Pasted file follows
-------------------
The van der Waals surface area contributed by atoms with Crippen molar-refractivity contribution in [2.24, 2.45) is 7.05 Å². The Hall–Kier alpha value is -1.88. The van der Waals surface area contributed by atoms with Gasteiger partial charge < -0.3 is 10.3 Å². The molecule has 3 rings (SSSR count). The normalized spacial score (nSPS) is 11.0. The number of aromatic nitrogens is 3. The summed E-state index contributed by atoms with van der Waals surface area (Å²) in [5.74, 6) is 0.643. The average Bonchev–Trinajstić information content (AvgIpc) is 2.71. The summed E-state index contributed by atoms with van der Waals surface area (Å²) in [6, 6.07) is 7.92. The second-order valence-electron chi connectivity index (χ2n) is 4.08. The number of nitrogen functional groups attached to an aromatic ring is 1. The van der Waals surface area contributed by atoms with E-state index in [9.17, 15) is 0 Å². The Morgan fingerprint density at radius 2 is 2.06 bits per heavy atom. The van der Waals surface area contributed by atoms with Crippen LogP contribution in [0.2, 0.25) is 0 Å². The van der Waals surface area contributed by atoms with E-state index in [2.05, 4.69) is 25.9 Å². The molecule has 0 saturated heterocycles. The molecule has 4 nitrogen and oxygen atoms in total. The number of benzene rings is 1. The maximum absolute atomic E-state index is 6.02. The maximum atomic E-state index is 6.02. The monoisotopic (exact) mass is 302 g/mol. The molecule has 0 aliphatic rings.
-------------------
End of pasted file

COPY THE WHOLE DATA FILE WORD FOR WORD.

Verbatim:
The van der Waals surface area contributed by atoms with Crippen molar-refractivity contribution in [2.24, 2.45) is 7.05 Å². The Hall–Kier alpha value is -1.88. The van der Waals surface area contributed by atoms with Gasteiger partial charge < -0.3 is 10.3 Å². The molecule has 3 rings (SSSR count). The normalized spacial score (nSPS) is 11.0. The number of aromatic nitrogens is 3. The summed E-state index contributed by atoms with van der Waals surface area (Å²) in [5.74, 6) is 0.643. The average Bonchev–Trinajstić information content (AvgIpc) is 2.71. The summed E-state index contributed by atoms with van der Waals surface area (Å²) in [6, 6.07) is 7.92. The second-order valence-electron chi connectivity index (χ2n) is 4.08. The number of nitrogen functional groups attached to an aromatic ring is 1. The van der Waals surface area contributed by atoms with E-state index in [9.17, 15) is 0 Å². The Morgan fingerprint density at radius 2 is 2.06 bits per heavy atom. The van der Waals surface area contributed by atoms with Crippen LogP contribution in [0.2, 0.25) is 0 Å². The van der Waals surface area contributed by atoms with E-state index in [2.05, 4.69) is 25.9 Å². The molecule has 0 saturated heterocycles. The molecule has 4 nitrogen and oxygen atoms in total. The number of benzene rings is 1. The maximum absolute atomic E-state index is 6.02. The maximum atomic E-state index is 6.02. The monoisotopic (exact) mass is 302 g/mol. The molecule has 0 aliphatic rings.